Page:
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Article 9, 4/2018


Optimizing Patient Management in Crohn’s Disease in a Tertiary Referral Center: the Impact of Fast-Track MRI on Patient Management and Outcomes
Akos Ilias1*, Barbara D. Lovasz1,2*, Lorant Gonczi1, Zsuzsanna Kurti1, Zsuzsanna Vegh1, Liza D. Sumegi1, Petra A. Golovics3, Gabor Rudas4, Peter L. Lakatos1,5

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1) Semmelweis University, First Department of Medicine, Budapest, Hungary
2) Institute of Applied Health Sciences, Semmelweis University, Budapest, Hungary
3) Military Hospital – State Health Centre, Budapest, Hungary
4) Semmelweis University, Magnetic Resonance Imaging Research Center, Budapest, Hungary
5) Division of Gastroenterology, McGill University Health Centre, Montreal, Quebec, Canada

DOI: http://dx.doi.org/10.15403/jgld.2014.1121.274.ocm


Background & Aims: Rapid optimization of treatment algorithms and disease outcomes requires an objective measurement of disease activity in patients with Crohn’s disease (CD). Our aim was to evaluate the impact of rapid-access to magnetic resonance imaging (MRI) on treatment optimization, clinical decision-making and outcomes for CD patients in a specialized tertiary care for inflammatory bowel disease (IBD) patients.
Methods: A cohort of 75 referral CD patients (median age: 34, IQR: 25-43 years) who had underwent 90 fasttrack MR enterography (MRE) scans between January 2014 and June 2016 were retrospectively enrolled. The MRI results were compared to clinical activity scores and biomarkers (C-reactive protein). The immediate impact of fast-track MRI on clinical decision-making, including changes in medical therapy, the need of hospitalization and surgery were evaluated.
Results: The location of CD was ileo-colonic in 61% of the patients with perianal fistulas in 56% and previous surgeries in 55%. The indication for fast-track MRI scans was active disease (clinical or biomarker activity) in 55.6%. The radiological activity (including mild radiological signs to severe lesions) was detected in 94% of cases. Significant/severe MRI activity was depicted in 68% of these patients. Correlation between MRI radiological activity and clinical disease activity or colonoscopy was moderate (kappa: 0.609 and 0.652). A change in therapeutic strategy was made in 94.1% of cases with severe MRI radiological activity vs. 50% of patients without severe MRI radiological activity (p=0.001). Significant/severe MRI activity was followed by higher surgery rates among patients with clinical disease activity (50% vs. 12.5%; p=0.013). MRI performed on patients with clinical and biomarker remission identified disease activity in a significantly smaller proportion.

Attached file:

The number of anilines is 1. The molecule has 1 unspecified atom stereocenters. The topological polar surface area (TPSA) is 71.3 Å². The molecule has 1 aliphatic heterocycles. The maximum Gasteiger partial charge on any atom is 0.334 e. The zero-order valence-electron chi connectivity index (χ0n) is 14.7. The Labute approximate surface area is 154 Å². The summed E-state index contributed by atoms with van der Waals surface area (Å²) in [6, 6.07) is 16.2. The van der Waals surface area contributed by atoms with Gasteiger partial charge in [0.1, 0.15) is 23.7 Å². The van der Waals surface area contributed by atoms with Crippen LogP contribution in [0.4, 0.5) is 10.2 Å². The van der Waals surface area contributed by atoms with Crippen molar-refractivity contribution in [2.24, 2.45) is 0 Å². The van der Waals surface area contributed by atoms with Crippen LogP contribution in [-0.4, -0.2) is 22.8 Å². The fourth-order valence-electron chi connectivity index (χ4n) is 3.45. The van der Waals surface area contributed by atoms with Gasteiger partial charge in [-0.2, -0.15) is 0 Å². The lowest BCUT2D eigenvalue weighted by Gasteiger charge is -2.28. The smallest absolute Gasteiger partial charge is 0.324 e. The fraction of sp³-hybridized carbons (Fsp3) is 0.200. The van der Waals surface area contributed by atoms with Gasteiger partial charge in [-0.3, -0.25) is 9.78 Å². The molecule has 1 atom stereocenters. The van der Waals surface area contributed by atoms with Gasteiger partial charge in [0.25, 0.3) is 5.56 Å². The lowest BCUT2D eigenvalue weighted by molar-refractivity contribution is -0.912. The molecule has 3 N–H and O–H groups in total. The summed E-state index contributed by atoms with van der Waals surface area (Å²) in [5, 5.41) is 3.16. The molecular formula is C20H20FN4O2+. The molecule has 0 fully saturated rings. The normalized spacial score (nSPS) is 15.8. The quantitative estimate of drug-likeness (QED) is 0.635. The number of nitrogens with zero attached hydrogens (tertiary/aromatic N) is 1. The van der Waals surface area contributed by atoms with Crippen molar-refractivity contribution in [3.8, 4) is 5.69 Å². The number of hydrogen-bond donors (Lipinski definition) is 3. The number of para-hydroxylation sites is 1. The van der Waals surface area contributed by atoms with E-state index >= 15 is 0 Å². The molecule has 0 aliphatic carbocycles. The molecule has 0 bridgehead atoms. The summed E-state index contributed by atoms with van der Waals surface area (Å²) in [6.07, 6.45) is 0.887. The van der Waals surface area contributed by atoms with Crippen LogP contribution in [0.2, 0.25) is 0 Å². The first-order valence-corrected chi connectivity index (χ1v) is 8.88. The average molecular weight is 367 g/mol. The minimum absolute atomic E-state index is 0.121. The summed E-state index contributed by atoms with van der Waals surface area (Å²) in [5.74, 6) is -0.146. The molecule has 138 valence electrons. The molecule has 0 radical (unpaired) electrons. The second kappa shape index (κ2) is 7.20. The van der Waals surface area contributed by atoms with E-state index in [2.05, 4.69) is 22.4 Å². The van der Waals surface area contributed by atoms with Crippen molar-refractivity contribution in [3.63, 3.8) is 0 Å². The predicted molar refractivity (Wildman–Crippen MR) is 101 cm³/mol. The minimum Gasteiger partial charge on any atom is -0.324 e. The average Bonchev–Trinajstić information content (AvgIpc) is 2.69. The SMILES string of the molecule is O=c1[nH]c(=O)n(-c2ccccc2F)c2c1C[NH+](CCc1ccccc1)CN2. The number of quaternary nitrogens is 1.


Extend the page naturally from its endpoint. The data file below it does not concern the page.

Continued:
Conclusions: Fast-track MRI had a great impact on patient management in CD patients with clinical or biomarker activity, leading to better patient stratification and faster optimization of the therapy (medical or surgical), while MRI revealed previously undiagnosed disease activity only in a small proportion of patients in clinical remission.
Key words: inflammatory bowel disease – magnetic resonance imaging – clinical activity – clinical outcome.
Abbreviations: CD: Crohn’s disease; CDAI: Crohn‘s Disease Activity Index; CDEIS: Crohn’s Disease Endoscopic Index of Severity; CRP: C-reactive protein; CT: computer tomography; IBD: inflammatory bowel diseases; MRE: magnetic resonance enterography; MRI: Magnetic resonance imaging; US: ultrasonography.